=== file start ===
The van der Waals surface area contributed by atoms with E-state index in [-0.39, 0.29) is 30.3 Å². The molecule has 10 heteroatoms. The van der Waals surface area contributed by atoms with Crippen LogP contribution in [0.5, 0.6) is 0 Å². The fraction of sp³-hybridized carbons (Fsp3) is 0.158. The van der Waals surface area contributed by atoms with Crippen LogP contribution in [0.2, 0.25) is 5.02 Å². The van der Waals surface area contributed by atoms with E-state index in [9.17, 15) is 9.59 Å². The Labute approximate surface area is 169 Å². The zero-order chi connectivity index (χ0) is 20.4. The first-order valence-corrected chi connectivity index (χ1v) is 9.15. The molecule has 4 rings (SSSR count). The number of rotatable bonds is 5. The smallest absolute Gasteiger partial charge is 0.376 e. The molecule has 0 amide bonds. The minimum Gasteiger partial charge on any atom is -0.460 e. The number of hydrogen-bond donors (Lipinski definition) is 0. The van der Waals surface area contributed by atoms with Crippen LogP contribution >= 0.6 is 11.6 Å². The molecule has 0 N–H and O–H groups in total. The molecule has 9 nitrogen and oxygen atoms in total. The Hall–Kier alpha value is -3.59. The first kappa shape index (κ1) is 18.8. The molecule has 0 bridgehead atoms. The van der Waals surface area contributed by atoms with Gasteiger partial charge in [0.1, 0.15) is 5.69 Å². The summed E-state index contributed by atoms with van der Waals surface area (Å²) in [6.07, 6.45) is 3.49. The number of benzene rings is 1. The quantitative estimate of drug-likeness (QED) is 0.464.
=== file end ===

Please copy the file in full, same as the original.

The van der Waals surface area contributed by atoms with E-state index in [-0.39, 0.29) is 30.3 Å². The molecule has 10 heteroatoms. The van der Waals surface area contributed by atoms with Crippen LogP contribution in [0.5, 0.6) is 0 Å². The fraction of sp³-hybridized carbons (Fsp3) is 0.158. The van der Waals surface area contributed by atoms with Crippen LogP contribution in [0.2, 0.25) is 5.02 Å². The van der Waals surface area contributed by atoms with E-state index in [9.17, 15) is 9.59 Å². The Labute approximate surface area is 169 Å². The zero-order chi connectivity index (χ0) is 20.4. The first-order valence-corrected chi connectivity index (χ1v) is 9.15. The molecule has 4 rings (SSSR count). The number of rotatable bonds is 5. The smallest absolute Gasteiger partial charge is 0.376 e. The molecule has 0 amide bonds. The minimum Gasteiger partial charge on any atom is -0.460 e. The number of hydrogen-bond donors (Lipinski definition) is 0. The van der Waals surface area contributed by atoms with Crippen LogP contribution >= 0.6 is 11.6 Å². The molecule has 0 N–H and O–H groups in total. The molecule has 9 nitrogen and oxygen atoms in total. The Hall–Kier alpha value is -3.59. The first kappa shape index (κ1) is 18.8. The molecule has 0 bridgehead atoms. The van der Waals surface area contributed by atoms with Gasteiger partial charge in [0.1, 0.15) is 5.69 Å². The summed E-state index contributed by atoms with van der Waals surface area (Å²) in [6.07, 6.45) is 3.49. The number of benzene rings is 1. The quantitative estimate of drug-likeness (QED) is 0.464.